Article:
Leading Lalique

In 10 years of ownership of Lalique, Chairman and CEO Silvio Denz has taken the legacy brand’s rich heritage in the decorative arts to new heights, transforming it into a thriving luxury lifestyle brand.

When WAG was invited to “Discover the New Universe of Lalique” during the legacy brand’s first-ever lifestyle presentation in Manhattan, we looked forward to the chance to chat with Silvio Denz, the company’s chairman and CEO.

We had met the most personable Denz briefly at Lalique events over the years — most memorably in 2013. That occasion was at the new Lalique Interiors Showroom in Manhattan for the unveiling of Lalique Maison, a collection of Art Deco-inspired furniture and interior design accessories. From that first encounter, we realized Denz was passionate about Lalique, clearly respecting the venerable brand’s rich heritage in jewelry and the decorative arts, while striving to transform it into a luxury lifestyle brand tailored to the contemporary client.

And on this day at The Pool Lounge of the Seagram Building, we saw that certainly remained true.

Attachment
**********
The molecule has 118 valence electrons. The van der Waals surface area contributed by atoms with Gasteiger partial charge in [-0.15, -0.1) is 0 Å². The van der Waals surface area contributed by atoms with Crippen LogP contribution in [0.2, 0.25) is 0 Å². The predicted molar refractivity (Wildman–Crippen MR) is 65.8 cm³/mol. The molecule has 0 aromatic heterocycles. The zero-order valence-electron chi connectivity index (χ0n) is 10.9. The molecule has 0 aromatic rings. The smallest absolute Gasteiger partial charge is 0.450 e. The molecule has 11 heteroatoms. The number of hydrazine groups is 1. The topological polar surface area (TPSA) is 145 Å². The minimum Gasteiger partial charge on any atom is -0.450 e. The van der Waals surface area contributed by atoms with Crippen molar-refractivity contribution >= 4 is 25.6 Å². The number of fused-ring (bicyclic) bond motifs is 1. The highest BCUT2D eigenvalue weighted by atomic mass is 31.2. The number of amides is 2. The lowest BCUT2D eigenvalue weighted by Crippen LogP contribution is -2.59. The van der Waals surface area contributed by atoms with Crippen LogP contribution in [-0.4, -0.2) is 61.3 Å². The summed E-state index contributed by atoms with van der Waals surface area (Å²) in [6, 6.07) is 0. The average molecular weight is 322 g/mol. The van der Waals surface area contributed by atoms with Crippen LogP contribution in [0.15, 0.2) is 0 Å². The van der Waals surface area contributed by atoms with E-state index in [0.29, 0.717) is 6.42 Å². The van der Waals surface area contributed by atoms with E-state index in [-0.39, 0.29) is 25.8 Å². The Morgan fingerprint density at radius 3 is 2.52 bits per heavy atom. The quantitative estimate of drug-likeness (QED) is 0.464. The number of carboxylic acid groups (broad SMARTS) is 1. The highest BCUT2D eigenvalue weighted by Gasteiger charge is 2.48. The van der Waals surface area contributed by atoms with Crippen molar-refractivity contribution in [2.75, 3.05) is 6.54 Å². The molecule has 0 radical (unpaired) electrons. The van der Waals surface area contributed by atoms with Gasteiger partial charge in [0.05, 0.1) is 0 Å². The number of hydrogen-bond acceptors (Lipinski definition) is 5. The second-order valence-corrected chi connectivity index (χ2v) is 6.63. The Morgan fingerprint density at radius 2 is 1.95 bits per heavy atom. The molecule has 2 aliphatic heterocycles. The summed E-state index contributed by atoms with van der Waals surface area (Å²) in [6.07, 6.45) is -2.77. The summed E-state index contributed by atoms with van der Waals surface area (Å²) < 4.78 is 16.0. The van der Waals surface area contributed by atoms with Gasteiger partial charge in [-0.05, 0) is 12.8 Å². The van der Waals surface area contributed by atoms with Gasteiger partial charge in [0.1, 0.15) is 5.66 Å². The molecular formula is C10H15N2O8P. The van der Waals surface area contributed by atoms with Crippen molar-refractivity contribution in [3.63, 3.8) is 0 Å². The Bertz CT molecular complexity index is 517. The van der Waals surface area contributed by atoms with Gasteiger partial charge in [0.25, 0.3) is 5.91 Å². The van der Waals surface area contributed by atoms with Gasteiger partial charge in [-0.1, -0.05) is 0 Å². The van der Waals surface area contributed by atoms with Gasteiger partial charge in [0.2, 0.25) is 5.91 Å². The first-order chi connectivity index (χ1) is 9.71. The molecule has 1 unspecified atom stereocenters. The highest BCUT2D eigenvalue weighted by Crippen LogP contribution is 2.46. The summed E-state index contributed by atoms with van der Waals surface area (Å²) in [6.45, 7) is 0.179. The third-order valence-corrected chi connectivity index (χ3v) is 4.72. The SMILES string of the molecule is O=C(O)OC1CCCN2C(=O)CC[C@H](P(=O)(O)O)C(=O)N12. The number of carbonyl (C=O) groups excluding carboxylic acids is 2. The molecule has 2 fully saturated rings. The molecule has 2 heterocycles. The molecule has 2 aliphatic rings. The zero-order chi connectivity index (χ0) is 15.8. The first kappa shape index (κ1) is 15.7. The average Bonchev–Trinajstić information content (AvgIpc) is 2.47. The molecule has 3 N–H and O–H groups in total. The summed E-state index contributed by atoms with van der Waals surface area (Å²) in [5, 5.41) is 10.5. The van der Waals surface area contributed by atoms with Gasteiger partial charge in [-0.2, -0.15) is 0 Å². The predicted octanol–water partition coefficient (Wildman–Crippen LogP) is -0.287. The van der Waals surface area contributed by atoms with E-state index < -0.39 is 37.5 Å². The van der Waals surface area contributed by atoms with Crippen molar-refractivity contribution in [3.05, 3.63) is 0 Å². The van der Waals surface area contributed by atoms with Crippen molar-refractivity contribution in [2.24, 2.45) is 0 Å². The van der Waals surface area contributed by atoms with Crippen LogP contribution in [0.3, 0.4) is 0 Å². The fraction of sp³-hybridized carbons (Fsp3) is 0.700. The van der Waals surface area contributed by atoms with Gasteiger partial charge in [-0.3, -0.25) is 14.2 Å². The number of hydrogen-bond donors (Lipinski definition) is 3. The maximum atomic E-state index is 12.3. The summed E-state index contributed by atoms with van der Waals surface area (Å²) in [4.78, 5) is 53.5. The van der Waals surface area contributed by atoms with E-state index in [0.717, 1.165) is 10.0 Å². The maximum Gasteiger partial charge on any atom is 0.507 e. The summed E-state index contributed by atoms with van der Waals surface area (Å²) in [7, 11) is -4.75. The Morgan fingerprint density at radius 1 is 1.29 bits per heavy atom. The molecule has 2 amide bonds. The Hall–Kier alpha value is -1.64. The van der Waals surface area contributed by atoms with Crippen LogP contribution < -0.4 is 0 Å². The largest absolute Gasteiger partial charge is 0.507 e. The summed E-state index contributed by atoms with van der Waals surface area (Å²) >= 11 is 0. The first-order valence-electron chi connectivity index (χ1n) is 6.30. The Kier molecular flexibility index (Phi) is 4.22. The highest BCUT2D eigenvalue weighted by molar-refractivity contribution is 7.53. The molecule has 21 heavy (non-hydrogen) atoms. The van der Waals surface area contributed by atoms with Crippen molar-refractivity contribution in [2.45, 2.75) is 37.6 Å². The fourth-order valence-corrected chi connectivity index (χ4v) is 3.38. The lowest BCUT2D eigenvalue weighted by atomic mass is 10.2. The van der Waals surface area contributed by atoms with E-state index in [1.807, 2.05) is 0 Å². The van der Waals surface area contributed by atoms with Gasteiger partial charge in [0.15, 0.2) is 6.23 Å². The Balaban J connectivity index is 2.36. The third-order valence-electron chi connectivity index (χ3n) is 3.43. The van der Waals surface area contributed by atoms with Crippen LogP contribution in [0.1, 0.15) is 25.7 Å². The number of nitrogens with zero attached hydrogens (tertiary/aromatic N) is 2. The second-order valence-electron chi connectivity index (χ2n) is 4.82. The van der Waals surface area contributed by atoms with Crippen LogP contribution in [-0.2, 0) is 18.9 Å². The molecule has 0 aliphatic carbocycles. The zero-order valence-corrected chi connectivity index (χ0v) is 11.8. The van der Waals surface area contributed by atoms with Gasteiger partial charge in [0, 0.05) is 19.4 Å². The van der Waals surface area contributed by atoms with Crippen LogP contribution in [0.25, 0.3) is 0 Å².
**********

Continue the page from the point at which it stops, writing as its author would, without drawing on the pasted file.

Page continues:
Amid well-lit crystal, jewelry that dazzled in its own right and an array of intoxicating fragrances, company representatives guided us through the sophisticated space, showcasing Lalique’s six “pillars” that include jewelry, decorative objects, fragrance, interior design, art and hospitality.

We heard about the creation process for some of Lalique’s newest additions, from the latest crystal designs, which seemed to glow as you entered the lounge, to new jewelry collections, including Trois Hirondelles and Eurydice, plus the new Cabochon Epis Rings. We saw sculptures of various motifs, while nearby, videos took us on a virtual trip into Lalique’s hospitality forays. These notably include French properties Villa René Lalique in Wingen-sur-Moder and Château Lafaurie-Peyraguey in Bommes-Sauternes, which opened this past June.


Then, we had the chance to talk to Denz, who graciously shared his thoughts.

“There’s a lot of things going on,” he agreed, with a smile.

Denz, the epitome of a hands-on leader who’s always on the go, seemed pleased to be back again in New York on what he told us was one of the two or three extended trips he takes each year. These several-week journeys often start in the Middle East, continue on to the Far East and then take him across America, from West to East Coast, before heading back to Europe.

It gives him the chance to check in on all of Lalique’s concerns, this time in particular the company’s new Japanese office and flagship store in Tokyo.

“It’s important,” he told us. “You can’t manage a company by just sitting in your office.”

Denz said his time is more often split “traveling within Europe,” between the company headquarters in Zurich and France, both Paris and the factory in Alsace, as well as London.

He also owns five vineyards in the Bordeaux region, which he can easily visit.

“With the train from Paris, it’s an hour and a half,” he told us.